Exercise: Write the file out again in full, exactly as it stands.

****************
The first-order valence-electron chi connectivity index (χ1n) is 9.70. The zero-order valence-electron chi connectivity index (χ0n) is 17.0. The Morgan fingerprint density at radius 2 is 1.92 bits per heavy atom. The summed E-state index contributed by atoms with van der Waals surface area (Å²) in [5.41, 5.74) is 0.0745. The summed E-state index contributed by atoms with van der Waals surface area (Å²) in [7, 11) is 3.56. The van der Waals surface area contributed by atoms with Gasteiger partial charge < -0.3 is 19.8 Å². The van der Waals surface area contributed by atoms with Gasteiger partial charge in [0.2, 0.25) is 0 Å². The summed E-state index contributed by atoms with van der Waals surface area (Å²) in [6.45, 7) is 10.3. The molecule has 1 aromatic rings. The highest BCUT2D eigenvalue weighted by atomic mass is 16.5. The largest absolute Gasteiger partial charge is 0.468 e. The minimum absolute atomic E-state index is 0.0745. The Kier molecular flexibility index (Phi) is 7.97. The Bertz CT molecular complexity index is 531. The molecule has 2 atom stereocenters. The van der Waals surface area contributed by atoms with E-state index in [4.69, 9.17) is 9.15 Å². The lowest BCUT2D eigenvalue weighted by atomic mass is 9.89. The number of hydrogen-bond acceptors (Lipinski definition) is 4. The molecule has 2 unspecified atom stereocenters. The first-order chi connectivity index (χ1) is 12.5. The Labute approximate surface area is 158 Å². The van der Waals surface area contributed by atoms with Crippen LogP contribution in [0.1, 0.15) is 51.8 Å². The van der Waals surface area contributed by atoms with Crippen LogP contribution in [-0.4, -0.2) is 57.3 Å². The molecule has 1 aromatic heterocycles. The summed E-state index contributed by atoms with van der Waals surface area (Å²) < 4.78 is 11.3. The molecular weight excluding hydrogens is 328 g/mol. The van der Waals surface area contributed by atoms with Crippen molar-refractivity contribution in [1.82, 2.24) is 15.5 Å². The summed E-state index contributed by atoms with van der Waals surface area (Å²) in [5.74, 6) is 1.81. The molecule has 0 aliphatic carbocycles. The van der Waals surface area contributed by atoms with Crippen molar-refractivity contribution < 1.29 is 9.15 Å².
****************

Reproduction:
The first-order valence-electron chi connectivity index (χ1n) is 9.70. The zero-order valence-electron chi connectivity index (χ0n) is 17.0. The Morgan fingerprint density at radius 2 is 1.92 bits per heavy atom. The summed E-state index contributed by atoms with van der Waals surface area (Å²) in [5.41, 5.74) is 0.0745. The summed E-state index contributed by atoms with van der Waals surface area (Å²) in [7, 11) is 3.56. The van der Waals surface area contributed by atoms with Gasteiger partial charge < -0.3 is 19.8 Å². The van der Waals surface area contributed by atoms with Gasteiger partial charge in [0.2, 0.25) is 0 Å². The summed E-state index contributed by atoms with van der Waals surface area (Å²) in [6.45, 7) is 10.3. The molecule has 1 aromatic rings. The highest BCUT2D eigenvalue weighted by atomic mass is 16.5. The largest absolute Gasteiger partial charge is 0.468 e. The minimum absolute atomic E-state index is 0.0745. The Kier molecular flexibility index (Phi) is 7.97. The Bertz CT molecular complexity index is 531. The molecule has 2 atom stereocenters. The van der Waals surface area contributed by atoms with E-state index in [4.69, 9.17) is 9.15 Å². The lowest BCUT2D eigenvalue weighted by atomic mass is 9.89. The number of hydrogen-bond acceptors (Lipinski definition) is 4. The molecule has 2 unspecified atom stereocenters. The first-order chi connectivity index (χ1) is 12.5. The Labute approximate surface area is 158 Å². The van der Waals surface area contributed by atoms with Crippen LogP contribution in [0.1, 0.15) is 51.8 Å². The van der Waals surface area contributed by atoms with Crippen LogP contribution in [-0.4, -0.2) is 57.3 Å². The molecule has 1 aromatic heterocycles. The summed E-state index contributed by atoms with van der Waals surface area (Å²) < 4.78 is 11.3. The molecular weight excluding hydrogens is 328 g/mol. The van der Waals surface area contributed by atoms with Crippen molar-refractivity contribution in [1.82, 2.24) is 15.5 Å². The summed E-state index contributed by atoms with van der Waals surface area (Å²) in [5.74, 6) is 1.81. The molecule has 0 aliphatic carbocycles. The van der Waals surface area contributed by atoms with Crippen molar-refractivity contribution < 1.29 is 9.15 Å².